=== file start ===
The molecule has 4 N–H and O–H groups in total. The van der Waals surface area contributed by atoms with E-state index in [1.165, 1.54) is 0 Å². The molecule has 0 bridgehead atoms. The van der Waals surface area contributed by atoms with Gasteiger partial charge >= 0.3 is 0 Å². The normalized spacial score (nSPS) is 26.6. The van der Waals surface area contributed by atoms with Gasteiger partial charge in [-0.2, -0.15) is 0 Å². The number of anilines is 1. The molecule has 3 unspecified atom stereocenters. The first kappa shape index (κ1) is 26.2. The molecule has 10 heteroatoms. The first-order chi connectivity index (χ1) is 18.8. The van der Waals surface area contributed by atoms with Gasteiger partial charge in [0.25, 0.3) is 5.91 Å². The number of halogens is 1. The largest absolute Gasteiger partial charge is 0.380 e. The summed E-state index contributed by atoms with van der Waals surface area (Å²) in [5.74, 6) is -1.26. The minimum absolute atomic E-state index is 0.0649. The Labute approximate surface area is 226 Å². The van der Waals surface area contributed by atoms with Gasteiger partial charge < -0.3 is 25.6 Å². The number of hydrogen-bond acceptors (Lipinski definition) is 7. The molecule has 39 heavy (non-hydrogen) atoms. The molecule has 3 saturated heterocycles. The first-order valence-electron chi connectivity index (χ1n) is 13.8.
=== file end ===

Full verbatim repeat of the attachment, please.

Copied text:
The molecule has 4 N–H and O–H groups in total. The van der Waals surface area contributed by atoms with E-state index in [1.165, 1.54) is 0 Å². The molecule has 0 bridgehead atoms. The van der Waals surface area contributed by atoms with Gasteiger partial charge >= 0.3 is 0 Å². The normalized spacial score (nSPS) is 26.6. The van der Waals surface area contributed by atoms with Gasteiger partial charge in [-0.2, -0.15) is 0 Å². The number of anilines is 1. The molecule has 3 unspecified atom stereocenters. The first kappa shape index (κ1) is 26.2. The molecule has 10 heteroatoms. The first-order chi connectivity index (χ1) is 18.8. The van der Waals surface area contributed by atoms with Gasteiger partial charge in [0.25, 0.3) is 5.91 Å². The number of halogens is 1. The largest absolute Gasteiger partial charge is 0.380 e. The summed E-state index contributed by atoms with van der Waals surface area (Å²) in [5.74, 6) is -1.26. The minimum absolute atomic E-state index is 0.0649. The Labute approximate surface area is 226 Å². The van der Waals surface area contributed by atoms with Gasteiger partial charge < -0.3 is 25.6 Å². The number of hydrogen-bond acceptors (Lipinski definition) is 7. The molecule has 39 heavy (non-hydrogen) atoms. The molecule has 3 saturated heterocycles. The first-order valence-electron chi connectivity index (χ1n) is 13.8.